“As well as the curvature of space, brought on by gravitational attraction, which follows universal laws, the photons perceive an additional curvature, drawing forth a new geometry of the world, to complete the description given by Einstein”, clarifies Novello. “This additional curvature of space is only felt by the photons, as if for them time-space were not the same thing. Therein lies the clue jumped upon by the Brazilian researchers: “If photons in non-linear situations lead to an additional modification of the geometry of the world, it is probable that one of these modifications imitates a black hole.” From this conclusion, it would be enough to simulate in the laboratory the situations in which the photon behaves in an anomalous manner – or non-linear as the physicists say – and, everything going well, one will reach the approximation of a black hole.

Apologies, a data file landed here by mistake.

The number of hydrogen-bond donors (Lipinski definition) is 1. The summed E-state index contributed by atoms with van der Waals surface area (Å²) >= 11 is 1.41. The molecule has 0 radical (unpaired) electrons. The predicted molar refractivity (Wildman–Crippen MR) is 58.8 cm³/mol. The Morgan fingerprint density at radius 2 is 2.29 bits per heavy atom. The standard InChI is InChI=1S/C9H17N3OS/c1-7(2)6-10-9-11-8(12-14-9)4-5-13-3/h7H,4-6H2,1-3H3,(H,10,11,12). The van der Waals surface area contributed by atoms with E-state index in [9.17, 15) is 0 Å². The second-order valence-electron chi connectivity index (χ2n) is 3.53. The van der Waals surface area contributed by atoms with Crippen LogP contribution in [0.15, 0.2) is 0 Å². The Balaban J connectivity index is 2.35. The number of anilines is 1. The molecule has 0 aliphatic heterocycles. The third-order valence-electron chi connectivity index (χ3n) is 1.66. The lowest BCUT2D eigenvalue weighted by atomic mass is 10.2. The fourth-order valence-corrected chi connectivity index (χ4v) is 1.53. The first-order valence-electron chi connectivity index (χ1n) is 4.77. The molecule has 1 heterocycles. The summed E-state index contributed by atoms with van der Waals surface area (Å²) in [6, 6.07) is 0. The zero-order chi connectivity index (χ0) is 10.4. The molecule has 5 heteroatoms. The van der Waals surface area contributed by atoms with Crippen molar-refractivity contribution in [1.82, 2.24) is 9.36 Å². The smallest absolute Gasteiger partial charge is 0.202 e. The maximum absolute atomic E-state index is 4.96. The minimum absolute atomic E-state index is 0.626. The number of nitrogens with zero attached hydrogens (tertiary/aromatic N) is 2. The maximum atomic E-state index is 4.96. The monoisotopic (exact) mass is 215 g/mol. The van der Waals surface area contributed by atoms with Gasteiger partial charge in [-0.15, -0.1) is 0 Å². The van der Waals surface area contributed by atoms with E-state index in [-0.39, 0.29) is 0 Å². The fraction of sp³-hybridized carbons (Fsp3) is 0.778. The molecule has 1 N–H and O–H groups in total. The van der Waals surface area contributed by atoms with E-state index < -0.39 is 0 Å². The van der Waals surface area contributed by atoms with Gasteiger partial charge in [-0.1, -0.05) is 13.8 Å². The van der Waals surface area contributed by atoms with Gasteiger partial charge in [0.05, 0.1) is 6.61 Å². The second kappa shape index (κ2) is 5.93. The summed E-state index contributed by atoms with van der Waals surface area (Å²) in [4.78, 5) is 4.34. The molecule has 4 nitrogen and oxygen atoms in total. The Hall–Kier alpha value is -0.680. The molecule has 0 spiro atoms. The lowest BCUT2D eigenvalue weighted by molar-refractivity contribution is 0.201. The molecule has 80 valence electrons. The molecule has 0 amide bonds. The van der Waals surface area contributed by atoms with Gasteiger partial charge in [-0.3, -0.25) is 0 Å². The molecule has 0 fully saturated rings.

One of the ways for observing the exceptional behavior of photons would be through an experimental apparatus with a dielectric fluid – so called because it would be capable of modifying the trajectory of the light. Water itself manages to deviate light: a knife inside a glass of water appears to be broken because the propagation of the photons in the air and in the water take place in a different manner. But both in the water and in the glass and in the organic crystals, which also demonstrate this property, the intensity of their action does not depend on the value of the electrical field to which they are submitted.